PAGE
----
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Rhode Island vs. Arizona final score: Nick Johnson leads balanced UA attack

The Arizona Wildcats dropped Rhode Island and face Drexel in the NIT Tip-Off tournament semifinals next week.

Casey Sapio-USA TODAY Sports

From game-to-game, it'll often be hard to choose which of the Arizona Wildcats played the best, and maybe it's worth mentioning the competition so far hasn't been great. But in an 87-59 victory against the Rhode Island Rams that sends Arizona to New York for the semifinals of the 2013 NIT Season Tip-Off tournament, Nick Johnson was an easy choice for player of the game.

Johnson recorded his first career double-double and finished with 20 points, 10 rebounds and six assists . He went out in style after a one-handed dunk off a baseline cut, a symbol of the Wildcats' continued abuse of overwhelmed opponents.

The Wildcats' next opponent is Drexel, who they'll face Nov. 27 in New York thanks to the Dragons' upset of Rutgers in the other prong of the NIT bracket.

But while Tuesday was a night showcasing Johnson, the assumed leader now that Mark Lyons, Solomon Hill and Kevin Parrom are gone, it wasn't just about him.

Sean Miller's team is balanced, and to win it doesn't need any one player to play perfectly every single night. To make a deep run in the NCAA tournament, that may change, of course. Now, not so much.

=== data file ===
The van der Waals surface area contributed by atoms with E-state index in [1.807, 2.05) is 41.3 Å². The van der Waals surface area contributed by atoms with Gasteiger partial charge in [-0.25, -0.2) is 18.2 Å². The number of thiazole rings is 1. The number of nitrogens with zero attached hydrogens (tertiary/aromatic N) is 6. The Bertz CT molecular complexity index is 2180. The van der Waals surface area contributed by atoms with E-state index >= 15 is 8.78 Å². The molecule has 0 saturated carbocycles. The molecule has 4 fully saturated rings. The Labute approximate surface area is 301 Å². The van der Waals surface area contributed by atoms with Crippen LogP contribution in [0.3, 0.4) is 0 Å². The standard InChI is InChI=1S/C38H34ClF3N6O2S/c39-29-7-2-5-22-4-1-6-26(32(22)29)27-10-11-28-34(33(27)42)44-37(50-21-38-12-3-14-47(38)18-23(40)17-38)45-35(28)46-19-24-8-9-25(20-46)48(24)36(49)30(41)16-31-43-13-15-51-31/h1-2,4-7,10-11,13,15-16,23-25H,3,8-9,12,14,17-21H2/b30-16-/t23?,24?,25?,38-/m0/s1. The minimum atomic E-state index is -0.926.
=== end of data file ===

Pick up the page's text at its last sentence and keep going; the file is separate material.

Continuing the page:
The Wildcats hit 58 percent of their shots while holding the Rams to 37 percent and 2-of-12 from three-point range.

Rondae Hollis-Jefferson looks like a sixth starter and scored 13 points off the bench. Brandon Ashley brushed off a rough first half to finish with 16 points, Aaron Gordon did Aaron Gordon things (12 points, seven rebounds, two assists and two blocks), and T.J. McConnell finished with five assists and three steals.


The minor quibbles include poor foul shooting, a lapse in the second half and a start that was less-than-stellar. The inconsistencies from the starting frontline are between Kaleb Tarczewski's foul trouble, and Gordon and Ashley's overzealous jumpshooting to start the game.

From a wider lens, depth could be the most concerning issue for Arizona.

Miller gave his extended bench a few minutes in the heart of the second half, but Elliott Pitts and company got sloppy. URI cut into a lead that for a brief moment reached 31 points, forcing Johnson and McConnell to return to calm the Wildcats.

The sequence of the game came just as the Rams cut the lead to 19 with 8:46 left in the game. Off another of Arizona's 14 turnovers, Rhode Island guard E.C. Matthews pushed the ball and attempting to attacking Gordon, ran into the UA forward, who went straight up and blocked Matthews' shot attempt with both hands. Hollis-Jefferson took the loose ball the length of the court, hesitated to patiently look at his options at the foul stripe, and found York for a three from the left corner.

If Hollis-Jefferson is the sixth starter, York is the seventh. He scored eight, but he and Hollis-Jefferson were the only significant contributors off the pine.

Even though Tarczewski struggled with foul trouble, there weren't any signs of Miller tinkering with Matt Korcheck or Zach Peters until garbage time. Jordin Mayes earned a few minutes in the first half but his absence gave way to Pitts in the second.

The positives, obviously, are outweighing the negatives.

Arizona, after all, hasn't played a team that can stretch the Wildcat big men out of the paint. Drexel hit 8-of-17 threes against a long and athletic Rutgers team on Monday, and it may pose a very different test for the Wildcats next week.